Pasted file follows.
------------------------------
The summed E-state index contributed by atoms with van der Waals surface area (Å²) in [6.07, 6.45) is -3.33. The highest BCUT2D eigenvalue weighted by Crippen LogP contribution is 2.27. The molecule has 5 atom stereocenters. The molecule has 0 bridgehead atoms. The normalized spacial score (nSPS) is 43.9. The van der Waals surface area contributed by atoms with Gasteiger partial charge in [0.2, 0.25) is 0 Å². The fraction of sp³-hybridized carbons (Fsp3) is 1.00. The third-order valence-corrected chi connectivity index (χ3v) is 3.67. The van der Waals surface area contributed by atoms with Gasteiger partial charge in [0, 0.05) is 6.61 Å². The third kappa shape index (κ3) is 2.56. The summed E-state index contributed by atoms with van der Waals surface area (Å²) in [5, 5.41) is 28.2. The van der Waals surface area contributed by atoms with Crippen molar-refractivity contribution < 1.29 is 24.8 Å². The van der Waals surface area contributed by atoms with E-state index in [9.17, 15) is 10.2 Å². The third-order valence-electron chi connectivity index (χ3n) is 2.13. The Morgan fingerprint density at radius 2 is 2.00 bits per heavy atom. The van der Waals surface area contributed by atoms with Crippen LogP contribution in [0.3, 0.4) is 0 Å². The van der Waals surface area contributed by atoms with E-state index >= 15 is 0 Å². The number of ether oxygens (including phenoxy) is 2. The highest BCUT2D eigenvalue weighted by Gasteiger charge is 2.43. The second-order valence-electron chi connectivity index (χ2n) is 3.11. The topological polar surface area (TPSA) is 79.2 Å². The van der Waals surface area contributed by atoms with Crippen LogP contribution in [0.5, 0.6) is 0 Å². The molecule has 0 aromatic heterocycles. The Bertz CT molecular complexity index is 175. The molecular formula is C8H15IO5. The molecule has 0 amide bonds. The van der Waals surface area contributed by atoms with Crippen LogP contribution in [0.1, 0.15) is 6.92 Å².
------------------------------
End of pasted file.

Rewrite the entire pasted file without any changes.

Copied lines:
The summed E-state index contributed by atoms with van der Waals surface area (Å²) in [6.07, 6.45) is -3.33. The highest BCUT2D eigenvalue weighted by Crippen LogP contribution is 2.27. The molecule has 5 atom stereocenters. The molecule has 0 bridgehead atoms. The normalized spacial score (nSPS) is 43.9. The van der Waals surface area contributed by atoms with Gasteiger partial charge in [0.2, 0.25) is 0 Å². The fraction of sp³-hybridized carbons (Fsp3) is 1.00. The third-order valence-corrected chi connectivity index (χ3v) is 3.67. The van der Waals surface area contributed by atoms with Gasteiger partial charge in [0, 0.05) is 6.61 Å². The third kappa shape index (κ3) is 2.56. The summed E-state index contributed by atoms with van der Waals surface area (Å²) in [5, 5.41) is 28.2. The van der Waals surface area contributed by atoms with Crippen molar-refractivity contribution < 1.29 is 24.8 Å². The van der Waals surface area contributed by atoms with E-state index in [9.17, 15) is 10.2 Å². The third-order valence-electron chi connectivity index (χ3n) is 2.13. The Morgan fingerprint density at radius 2 is 2.00 bits per heavy atom. The van der Waals surface area contributed by atoms with Crippen LogP contribution in [0.3, 0.4) is 0 Å². The van der Waals surface area contributed by atoms with E-state index >= 15 is 0 Å². The number of ether oxygens (including phenoxy) is 2. The highest BCUT2D eigenvalue weighted by Gasteiger charge is 2.43. The second-order valence-electron chi connectivity index (χ2n) is 3.11. The topological polar surface area (TPSA) is 79.2 Å². The van der Waals surface area contributed by atoms with Crippen LogP contribution in [0.5, 0.6) is 0 Å². The molecule has 0 aromatic heterocycles. The Bertz CT molecular complexity index is 175. The molecular formula is C8H15IO5. The molecule has 0 amide bonds. The van der Waals surface area contributed by atoms with Crippen LogP contribution in [0.1, 0.15) is 6.92 Å².